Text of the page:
Current Atherosclerosis Reports

, 16:398

HDL Hypothesis: Where Do We Stand Now?


  • Sayed M. Tariq
    • Department of Medicine, Albany Medical CenterAlbany Medical College
  • Mandeep S. Sidhu
    • Department of Medicine, Albany Stratton VA Medical Center and Albany Medical CenterAlbany Medical College
  • Peter P. Toth
    • Department of Family and Community MedicineUniversity of Illinois School of Medicine, and CGH Medical Center
    • Department of Medicine, Albany Stratton VA Medical Center and Albany Medical CenterAlbany Medical College
Nonstatin Drugs (WB Borden, Section Editor)

DOI: 10.1007/s11883-014-0398-0

Cite this article as:
Tariq, S.M., Sidhu, M.S., Toth, P.P. et al. Curr Atheroscler Rep (2014) 16: 398. doi:10.1007/s11883-014-0398-0
Part of the following topical collections:
  1. Topical Collection on Nonstatin Drugs


There is robust epidemiological evidence dating back to the original Framingham Heart Study from 1977 that indicates an important inverse relationship between high-density lipoprotein cholesterol (HDL-C) and risk of incident coronary artery disease (CAD). Despite this body of scientific information demonstrating that low levels of HDL-C are an independent predictor of subsequent CAD events, multiple therapeutic attempts to raise HDL-C levels have failed to demonstrate a consistent reduction in prognostically important endpoints such as death, myocardial infarction (MI), and stroke. Recently, several major randomized trials using different therapeutic interventions have raised appropriate concerns about our basic understanding of HDL-C and whether the “HDL hypothesis” of lowering cardiovascular events through therapeutic interventions directed at raising HDL-C is a scientifically viable one. While two recent randomized controlled trials (AIM-HIGH and HPS2-THRIVE) failed to show a reduction in cardiovascular events in patients treated to optimally low levels of low-density lipoprotein cholesterol (LDL-C) at baseline with extended-release niacin on a background of simvastatin, these clinical trials studied specific populations of stable ischemic heart disease patients. The data from these two contemporary trials cannot be extrapolated to all patient populations, such as those with acute coronary syndromes or myocardial infarction or those with significant residual mixed dyslipidemia not treated with optimal doses of intensive statin therapy, as these patients were excluded by trial design in both studies. Therefore, at the present time, there is insufficient evidence from clinical trials to recommend HDL-targeted therapy for additional event reduction in CAD patients. However, we will review the relevant data from recent major trials (AIM-HIGH, HPS2-THRIVE, ILLUMINATE, and dal-OUTCOMES) and highlight the potential clinical implications of these trials in modern pharmacotherapy as it relates to HDL-C raising and potential cardiovascular event reduction.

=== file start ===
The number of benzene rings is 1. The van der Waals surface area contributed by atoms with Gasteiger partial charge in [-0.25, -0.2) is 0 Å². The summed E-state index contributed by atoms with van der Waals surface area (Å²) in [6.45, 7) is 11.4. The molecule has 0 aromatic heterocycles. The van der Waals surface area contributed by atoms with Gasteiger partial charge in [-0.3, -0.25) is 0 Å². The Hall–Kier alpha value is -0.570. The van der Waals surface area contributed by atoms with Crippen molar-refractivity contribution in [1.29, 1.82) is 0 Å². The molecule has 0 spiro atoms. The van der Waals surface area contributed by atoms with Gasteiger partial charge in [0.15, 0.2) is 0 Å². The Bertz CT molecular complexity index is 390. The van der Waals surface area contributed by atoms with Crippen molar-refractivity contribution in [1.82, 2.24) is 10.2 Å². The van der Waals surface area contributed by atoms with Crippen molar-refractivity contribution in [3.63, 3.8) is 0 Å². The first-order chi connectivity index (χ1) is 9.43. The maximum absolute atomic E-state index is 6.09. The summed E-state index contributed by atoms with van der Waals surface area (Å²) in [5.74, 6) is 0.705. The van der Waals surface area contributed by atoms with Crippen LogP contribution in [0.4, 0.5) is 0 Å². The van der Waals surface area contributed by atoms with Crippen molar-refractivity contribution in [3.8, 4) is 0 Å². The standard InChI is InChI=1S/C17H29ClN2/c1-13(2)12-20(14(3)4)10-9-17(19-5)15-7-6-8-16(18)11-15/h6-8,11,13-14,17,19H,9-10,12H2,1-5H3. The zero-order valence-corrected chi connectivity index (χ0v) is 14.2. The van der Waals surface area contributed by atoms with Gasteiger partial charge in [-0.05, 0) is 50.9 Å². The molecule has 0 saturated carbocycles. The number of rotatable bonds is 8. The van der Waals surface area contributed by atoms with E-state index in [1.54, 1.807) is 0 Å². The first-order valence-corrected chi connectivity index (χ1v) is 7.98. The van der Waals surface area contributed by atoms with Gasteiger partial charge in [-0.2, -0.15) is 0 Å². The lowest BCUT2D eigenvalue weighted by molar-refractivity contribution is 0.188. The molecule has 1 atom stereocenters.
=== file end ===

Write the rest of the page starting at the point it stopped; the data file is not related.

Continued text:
HDLNiacinAtherosclerosisCoronary artery diseaseAIM-HIGHHPS2-THRIVE

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© Springer Science+Business Media New York (outside the USA) 2014